‘Assessment is a good master but a terrible servant……..Too often we start out with the idea of making the important measureable, and end up making the measurable important.’ (Williams, 2015).
Nevertheless, this school accepts the fundamental need for accountability and fully supports the notion that
‘schools must be able to provide evidence to support a dialogue with parents and carers, inspectors, regional schools commissioners, local authorities, school governors and those engaged in peer review to ensure robust and effective accountability.’ (Rochford Review, 2016, p7)
With this in mind we have adopted a wide ranging ‘basket of assessments’ after the approach mooted by Swiss Cottage School (2014) see Figure 2 below.
Our conclusions on assessment of pupil progress are therefore that
(i). accurate formative and summative information is vital, but that this cannot be achieved by a single measurement
(ii). the assessment schemas used must be able to show both lateral and linear progress, and reflect the real progress made by learners wherever and however that may be made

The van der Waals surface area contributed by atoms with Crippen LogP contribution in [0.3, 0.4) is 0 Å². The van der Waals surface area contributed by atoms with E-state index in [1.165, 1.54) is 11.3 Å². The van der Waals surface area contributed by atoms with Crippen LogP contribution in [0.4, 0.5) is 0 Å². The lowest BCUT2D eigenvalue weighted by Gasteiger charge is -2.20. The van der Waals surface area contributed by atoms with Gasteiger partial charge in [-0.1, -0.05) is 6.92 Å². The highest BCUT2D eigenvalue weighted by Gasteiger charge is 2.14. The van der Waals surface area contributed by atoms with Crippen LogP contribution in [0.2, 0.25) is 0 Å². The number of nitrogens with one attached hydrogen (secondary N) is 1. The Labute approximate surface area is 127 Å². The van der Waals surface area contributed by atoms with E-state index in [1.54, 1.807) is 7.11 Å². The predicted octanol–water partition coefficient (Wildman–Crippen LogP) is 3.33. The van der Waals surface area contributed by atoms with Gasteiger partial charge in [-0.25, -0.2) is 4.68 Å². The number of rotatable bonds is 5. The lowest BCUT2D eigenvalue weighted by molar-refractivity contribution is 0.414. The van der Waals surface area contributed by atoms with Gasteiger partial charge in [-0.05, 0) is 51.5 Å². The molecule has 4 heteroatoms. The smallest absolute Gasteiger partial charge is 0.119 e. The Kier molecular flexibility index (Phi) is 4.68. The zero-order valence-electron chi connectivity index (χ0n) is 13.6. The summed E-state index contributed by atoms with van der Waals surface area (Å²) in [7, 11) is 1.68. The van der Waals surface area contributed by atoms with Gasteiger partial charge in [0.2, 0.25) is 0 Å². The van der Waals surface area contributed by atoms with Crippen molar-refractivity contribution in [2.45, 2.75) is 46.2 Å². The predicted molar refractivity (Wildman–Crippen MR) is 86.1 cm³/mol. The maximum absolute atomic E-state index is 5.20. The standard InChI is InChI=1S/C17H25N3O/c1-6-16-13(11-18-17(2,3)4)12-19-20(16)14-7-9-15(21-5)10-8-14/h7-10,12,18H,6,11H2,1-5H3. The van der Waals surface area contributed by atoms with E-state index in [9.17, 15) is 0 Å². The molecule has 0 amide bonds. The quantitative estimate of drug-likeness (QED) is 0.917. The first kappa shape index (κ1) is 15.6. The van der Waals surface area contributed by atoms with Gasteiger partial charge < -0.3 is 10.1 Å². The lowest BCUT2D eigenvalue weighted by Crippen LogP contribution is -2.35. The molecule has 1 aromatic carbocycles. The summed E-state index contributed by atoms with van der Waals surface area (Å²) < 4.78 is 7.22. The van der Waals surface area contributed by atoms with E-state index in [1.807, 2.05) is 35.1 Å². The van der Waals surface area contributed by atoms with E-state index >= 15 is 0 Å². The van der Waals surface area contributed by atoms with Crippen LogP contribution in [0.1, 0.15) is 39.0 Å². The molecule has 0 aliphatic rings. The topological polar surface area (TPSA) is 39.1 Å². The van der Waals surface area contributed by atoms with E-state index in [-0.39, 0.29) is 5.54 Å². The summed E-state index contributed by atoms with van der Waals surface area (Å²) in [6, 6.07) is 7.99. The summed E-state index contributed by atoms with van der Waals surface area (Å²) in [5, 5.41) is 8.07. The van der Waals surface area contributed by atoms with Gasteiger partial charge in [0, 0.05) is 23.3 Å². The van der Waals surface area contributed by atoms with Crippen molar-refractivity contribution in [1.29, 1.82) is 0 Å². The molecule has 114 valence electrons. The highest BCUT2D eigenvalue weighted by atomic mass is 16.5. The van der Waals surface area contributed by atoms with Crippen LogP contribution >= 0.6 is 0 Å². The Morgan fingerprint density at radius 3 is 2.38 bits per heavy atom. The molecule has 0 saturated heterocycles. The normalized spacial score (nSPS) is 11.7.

(iii). the assessment schemas used need to reflect the curricula on offer and the effectiveness of teaching, but must not drive either.
Equals (2018) The Equals Semi-Formal Curriculum. Newcastle. Equals.
HMCI (2018) HMCI commentary: curriculum and the new education inspection framework. Available at wwhttps://www.gov.uk Accessed 10th October 2018.
Imray P and Colley A (2017) Inclusion is Dead: Long Live Inclusion. London. Routledge.
Imray P and Hinchcliffe V. (2014) Curricula for Teaching Children and Young People with Severe or Profound Learning Difficulties. London: Routledge.
Kauffman J M. (2002) Education Deform: Bright People Sometimes Say Stupid Things About Education . Laham, MD: Scarecrow Press.
Norwich B. (2008) Dilemmas of Difference, Inclusion and Disability: International Perspectives and Future Directions. Abingdon, Oxford: Routledge.
Norwich B. (2013) Addressing Tensions and Dilemmas in Inclusive Education. London: Routledge.
Rochford Review (2016) Final Report
Sissons M (2018) MAPP. Mapping and Assessing Personal Progress. Newcastle, Equals.
Swiss Cottage School (2014) Progression Planners. Meaningful Assessment for learners with Special Educational Needs and Disabilities. London. Swiss Cottage School Development and Research Centre.
William D (2015) Planning Assessment Without Levels. Available at
https://www.teachprimary.com Accessed 23rd April 2018.